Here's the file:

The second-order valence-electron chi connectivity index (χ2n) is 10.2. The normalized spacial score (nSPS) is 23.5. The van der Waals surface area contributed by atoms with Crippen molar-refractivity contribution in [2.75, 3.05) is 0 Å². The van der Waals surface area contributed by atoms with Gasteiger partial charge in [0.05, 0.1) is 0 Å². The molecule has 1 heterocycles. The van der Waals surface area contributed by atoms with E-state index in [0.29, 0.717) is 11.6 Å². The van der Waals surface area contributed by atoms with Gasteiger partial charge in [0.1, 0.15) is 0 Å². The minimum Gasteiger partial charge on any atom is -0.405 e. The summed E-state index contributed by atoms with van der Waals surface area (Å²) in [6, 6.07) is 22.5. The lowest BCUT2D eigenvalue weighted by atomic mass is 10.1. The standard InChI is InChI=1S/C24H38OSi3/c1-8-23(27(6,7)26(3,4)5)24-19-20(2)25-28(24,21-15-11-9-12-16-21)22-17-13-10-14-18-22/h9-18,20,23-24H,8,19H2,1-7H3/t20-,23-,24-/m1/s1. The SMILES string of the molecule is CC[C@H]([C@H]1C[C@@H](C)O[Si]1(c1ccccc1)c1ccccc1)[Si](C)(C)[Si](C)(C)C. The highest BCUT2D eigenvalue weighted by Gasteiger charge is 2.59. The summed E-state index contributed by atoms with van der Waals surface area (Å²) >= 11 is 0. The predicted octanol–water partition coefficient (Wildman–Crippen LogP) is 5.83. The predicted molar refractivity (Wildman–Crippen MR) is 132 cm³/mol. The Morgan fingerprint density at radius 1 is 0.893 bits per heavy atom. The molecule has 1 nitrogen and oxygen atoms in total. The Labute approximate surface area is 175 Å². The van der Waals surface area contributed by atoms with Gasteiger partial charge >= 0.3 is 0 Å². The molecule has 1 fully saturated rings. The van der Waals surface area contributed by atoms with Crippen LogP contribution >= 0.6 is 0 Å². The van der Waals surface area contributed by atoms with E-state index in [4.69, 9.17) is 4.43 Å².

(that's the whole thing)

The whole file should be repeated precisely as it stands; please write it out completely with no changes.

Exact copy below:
The second-order valence-electron chi connectivity index (χ2n) is 10.2. The normalized spacial score (nSPS) is 23.5. The van der Waals surface area contributed by atoms with Crippen molar-refractivity contribution in [2.75, 3.05) is 0 Å². The van der Waals surface area contributed by atoms with Gasteiger partial charge in [0.05, 0.1) is 0 Å². The molecule has 1 heterocycles. The van der Waals surface area contributed by atoms with E-state index in [0.29, 0.717) is 11.6 Å². The van der Waals surface area contributed by atoms with Gasteiger partial charge in [0.1, 0.15) is 0 Å². The minimum Gasteiger partial charge on any atom is -0.405 e. The summed E-state index contributed by atoms with van der Waals surface area (Å²) in [6, 6.07) is 22.5. The lowest BCUT2D eigenvalue weighted by atomic mass is 10.1. The standard InChI is InChI=1S/C24H38OSi3/c1-8-23(27(6,7)26(3,4)5)24-19-20(2)25-28(24,21-15-11-9-12-16-21)22-17-13-10-14-18-22/h9-18,20,23-24H,8,19H2,1-7H3/t20-,23-,24-/m1/s1. The SMILES string of the molecule is CC[C@H]([C@H]1C[C@@H](C)O[Si]1(c1ccccc1)c1ccccc1)[Si](C)(C)[Si](C)(C)C. The highest BCUT2D eigenvalue weighted by Gasteiger charge is 2.59. The summed E-state index contributed by atoms with van der Waals surface area (Å²) >= 11 is 0. The predicted octanol–water partition coefficient (Wildman–Crippen LogP) is 5.83. The predicted molar refractivity (Wildman–Crippen MR) is 132 cm³/mol. The Morgan fingerprint density at radius 1 is 0.893 bits per heavy atom. The molecule has 1 nitrogen and oxygen atoms in total. The Labute approximate surface area is 175 Å². The van der Waals surface area contributed by atoms with Gasteiger partial charge >= 0.3 is 0 Å². The molecule has 1 fully saturated rings. The van der Waals surface area contributed by atoms with Crippen LogP contribution >= 0.6 is 0 Å². The van der Waals surface area contributed by atoms with E-state index in [4.69, 9.17) is 4.43 Å².